Don’t count out New England

This is an interesting development in light of some skepticism being expressed yesterday concerning rural New England’s revolutionary nature:

WESTMINSTER, Mass. — The fury — and make no mistake, it is white-hot fury — went way beyond the ordinary wrath of offended citizenry. A plan here to ban the sale of tobacco has ignited a call to arms.

The outrage is aimed at a proposal by the local Board of Health that could make Westminster the first town in the country where no one could buy cigarettes, e-cigarettes, cigars and chewing tobacco.

The uproar stems not from a desire by people here to smoke — only 17 percent do (a smidge higher than the statewide average). Many say they have never touched tobacco and find the habit disgusting. Rather, they perceive the ban as a frontal assault on their individual liberties. And they say it would cripple the eight retailers in town who sell tobacco products.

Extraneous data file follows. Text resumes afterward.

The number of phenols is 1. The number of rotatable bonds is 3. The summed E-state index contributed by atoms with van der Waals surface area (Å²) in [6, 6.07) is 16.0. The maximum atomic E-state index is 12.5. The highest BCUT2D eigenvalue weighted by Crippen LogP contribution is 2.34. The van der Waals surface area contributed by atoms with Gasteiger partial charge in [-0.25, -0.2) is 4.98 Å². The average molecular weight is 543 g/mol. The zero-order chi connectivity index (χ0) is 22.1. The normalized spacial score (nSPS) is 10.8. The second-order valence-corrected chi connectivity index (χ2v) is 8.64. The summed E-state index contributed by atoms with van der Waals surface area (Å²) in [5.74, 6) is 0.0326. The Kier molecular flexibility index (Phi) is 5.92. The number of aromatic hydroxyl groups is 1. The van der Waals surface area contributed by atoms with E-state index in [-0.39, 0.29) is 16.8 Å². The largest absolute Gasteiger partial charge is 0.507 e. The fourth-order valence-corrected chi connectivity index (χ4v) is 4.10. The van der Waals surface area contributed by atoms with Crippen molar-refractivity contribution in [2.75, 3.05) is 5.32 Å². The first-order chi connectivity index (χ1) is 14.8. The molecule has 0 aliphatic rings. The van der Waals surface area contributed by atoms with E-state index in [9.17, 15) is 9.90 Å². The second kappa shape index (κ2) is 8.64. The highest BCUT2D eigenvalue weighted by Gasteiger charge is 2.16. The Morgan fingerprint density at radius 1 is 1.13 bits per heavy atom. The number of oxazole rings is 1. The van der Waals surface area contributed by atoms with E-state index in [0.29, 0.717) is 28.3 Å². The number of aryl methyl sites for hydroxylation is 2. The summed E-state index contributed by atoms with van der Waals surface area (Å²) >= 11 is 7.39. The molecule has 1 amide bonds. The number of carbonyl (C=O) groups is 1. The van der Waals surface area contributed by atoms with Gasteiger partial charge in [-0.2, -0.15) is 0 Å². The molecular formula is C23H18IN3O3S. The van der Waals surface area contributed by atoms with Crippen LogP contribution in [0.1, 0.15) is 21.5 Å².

The ban is the major topic at Vincent’s Country Store, where a petition against it sits on the front counter and attracts more signatures every day; at last count, 1,200 people had signed, in a town of 7,400….

just taking away everyday freedoms, little by little,” said Nate
Johnson, 32, an egg farmer who also works in an auto body shop, as he
stood outside the store last week. “This isn’t about tobacco, it’s about
control,” he said.
“It’s un-American,” put in Rick Sparrow, 48, a house painter.
Wayne and Deborah Hancock grabbed a shopping cart, they joined in. All
quickly agreed that the next freedoms at risk would be guns and

Don’t be too quick to count the Saxon out. There may be no shortage of Puritan busybodies and pagan Episcopalians, but it’s not an accident that the Shot Heard Round the World was fired in New England. And don’t forget, prior to the Civil War, it was the New England states that were threatening to secede from the Union.